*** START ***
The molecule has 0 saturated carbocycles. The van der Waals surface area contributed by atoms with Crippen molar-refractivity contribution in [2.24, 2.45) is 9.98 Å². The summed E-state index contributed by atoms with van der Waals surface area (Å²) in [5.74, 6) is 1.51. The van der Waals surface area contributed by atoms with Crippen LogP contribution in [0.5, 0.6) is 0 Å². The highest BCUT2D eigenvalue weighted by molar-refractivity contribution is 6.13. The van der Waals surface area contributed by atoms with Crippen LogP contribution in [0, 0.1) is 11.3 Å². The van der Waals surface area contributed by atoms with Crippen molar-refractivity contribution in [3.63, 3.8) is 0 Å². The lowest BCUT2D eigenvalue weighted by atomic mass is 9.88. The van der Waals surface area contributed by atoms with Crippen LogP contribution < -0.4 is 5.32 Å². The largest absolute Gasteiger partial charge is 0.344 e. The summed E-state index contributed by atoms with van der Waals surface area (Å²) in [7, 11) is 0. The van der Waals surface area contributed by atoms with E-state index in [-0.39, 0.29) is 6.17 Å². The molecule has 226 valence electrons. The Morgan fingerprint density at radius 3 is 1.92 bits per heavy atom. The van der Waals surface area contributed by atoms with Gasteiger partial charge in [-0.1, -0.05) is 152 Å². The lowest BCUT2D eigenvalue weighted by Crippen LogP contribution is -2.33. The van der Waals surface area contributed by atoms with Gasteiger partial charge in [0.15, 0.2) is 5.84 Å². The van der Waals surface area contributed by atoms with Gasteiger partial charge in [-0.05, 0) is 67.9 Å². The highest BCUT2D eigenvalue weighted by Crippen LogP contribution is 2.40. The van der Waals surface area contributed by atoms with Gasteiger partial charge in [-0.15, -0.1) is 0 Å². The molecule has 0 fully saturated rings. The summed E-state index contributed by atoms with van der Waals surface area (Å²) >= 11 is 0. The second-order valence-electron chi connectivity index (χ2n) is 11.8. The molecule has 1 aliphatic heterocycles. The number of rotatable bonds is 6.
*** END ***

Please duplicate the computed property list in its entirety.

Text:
The molecule has 0 saturated carbocycles. The van der Waals surface area contributed by atoms with Crippen molar-refractivity contribution in [2.24, 2.45) is 9.98 Å². The summed E-state index contributed by atoms with van der Waals surface area (Å²) in [5.74, 6) is 1.51. The van der Waals surface area contributed by atoms with Crippen LogP contribution in [0.5, 0.6) is 0 Å². The highest BCUT2D eigenvalue weighted by molar-refractivity contribution is 6.13. The van der Waals surface area contributed by atoms with Crippen LogP contribution in [0, 0.1) is 11.3 Å². The van der Waals surface area contributed by atoms with Crippen molar-refractivity contribution in [3.63, 3.8) is 0 Å². The lowest BCUT2D eigenvalue weighted by atomic mass is 9.88. The van der Waals surface area contributed by atoms with Crippen LogP contribution < -0.4 is 5.32 Å². The largest absolute Gasteiger partial charge is 0.344 e. The summed E-state index contributed by atoms with van der Waals surface area (Å²) in [7, 11) is 0. The van der Waals surface area contributed by atoms with E-state index in [-0.39, 0.29) is 6.17 Å². The molecule has 226 valence electrons. The Morgan fingerprint density at radius 3 is 1.92 bits per heavy atom. The van der Waals surface area contributed by atoms with Gasteiger partial charge in [-0.1, -0.05) is 152 Å². The lowest BCUT2D eigenvalue weighted by Crippen LogP contribution is -2.33. The van der Waals surface area contributed by atoms with Gasteiger partial charge in [0.15, 0.2) is 5.84 Å². The van der Waals surface area contributed by atoms with Gasteiger partial charge in [-0.05, 0) is 67.9 Å². The highest BCUT2D eigenvalue weighted by Crippen LogP contribution is 2.40. The van der Waals surface area contributed by atoms with Gasteiger partial charge in [-0.15, -0.1) is 0 Å². The molecule has 0 fully saturated rings. The summed E-state index contributed by atoms with van der Waals surface area (Å²) >= 11 is 0. The second-order valence-electron chi connectivity index (χ2n) is 11.8. The molecule has 1 aliphatic heterocycles. The number of rotatable bonds is 6.